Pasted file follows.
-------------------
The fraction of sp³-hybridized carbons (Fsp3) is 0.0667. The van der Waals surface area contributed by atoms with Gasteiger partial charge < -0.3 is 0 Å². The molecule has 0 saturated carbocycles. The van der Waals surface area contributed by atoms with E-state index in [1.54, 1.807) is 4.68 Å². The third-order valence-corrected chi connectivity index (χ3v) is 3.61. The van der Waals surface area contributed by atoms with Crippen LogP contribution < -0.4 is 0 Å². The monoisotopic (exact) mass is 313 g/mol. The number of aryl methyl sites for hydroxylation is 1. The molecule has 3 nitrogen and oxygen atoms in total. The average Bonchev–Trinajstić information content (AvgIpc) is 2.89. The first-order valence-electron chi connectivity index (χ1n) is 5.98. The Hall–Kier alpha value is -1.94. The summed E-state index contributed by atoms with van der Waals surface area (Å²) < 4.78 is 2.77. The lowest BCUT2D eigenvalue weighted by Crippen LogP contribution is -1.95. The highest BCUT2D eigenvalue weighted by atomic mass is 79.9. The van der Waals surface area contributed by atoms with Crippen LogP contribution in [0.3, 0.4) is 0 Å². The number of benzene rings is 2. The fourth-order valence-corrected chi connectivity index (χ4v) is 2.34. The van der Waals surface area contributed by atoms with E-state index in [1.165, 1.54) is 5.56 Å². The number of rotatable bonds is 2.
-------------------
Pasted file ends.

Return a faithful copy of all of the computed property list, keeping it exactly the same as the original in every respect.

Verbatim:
The fraction of sp³-hybridized carbons (Fsp3) is 0.0667. The van der Waals surface area contributed by atoms with Gasteiger partial charge < -0.3 is 0 Å². The molecule has 0 saturated carbocycles. The van der Waals surface area contributed by atoms with E-state index in [1.54, 1.807) is 4.68 Å². The third-order valence-corrected chi connectivity index (χ3v) is 3.61. The van der Waals surface area contributed by atoms with Crippen LogP contribution < -0.4 is 0 Å². The monoisotopic (exact) mass is 313 g/mol. The number of aryl methyl sites for hydroxylation is 1. The molecule has 3 nitrogen and oxygen atoms in total. The average Bonchev–Trinajstić information content (AvgIpc) is 2.89. The first-order valence-electron chi connectivity index (χ1n) is 5.98. The Hall–Kier alpha value is -1.94. The summed E-state index contributed by atoms with van der Waals surface area (Å²) < 4.78 is 2.77. The lowest BCUT2D eigenvalue weighted by Crippen LogP contribution is -1.95. The highest BCUT2D eigenvalue weighted by atomic mass is 79.9. The van der Waals surface area contributed by atoms with Crippen LogP contribution in [0.3, 0.4) is 0 Å². The number of benzene rings is 2. The fourth-order valence-corrected chi connectivity index (χ4v) is 2.34. The van der Waals surface area contributed by atoms with E-state index in [1.165, 1.54) is 5.56 Å². The number of rotatable bonds is 2.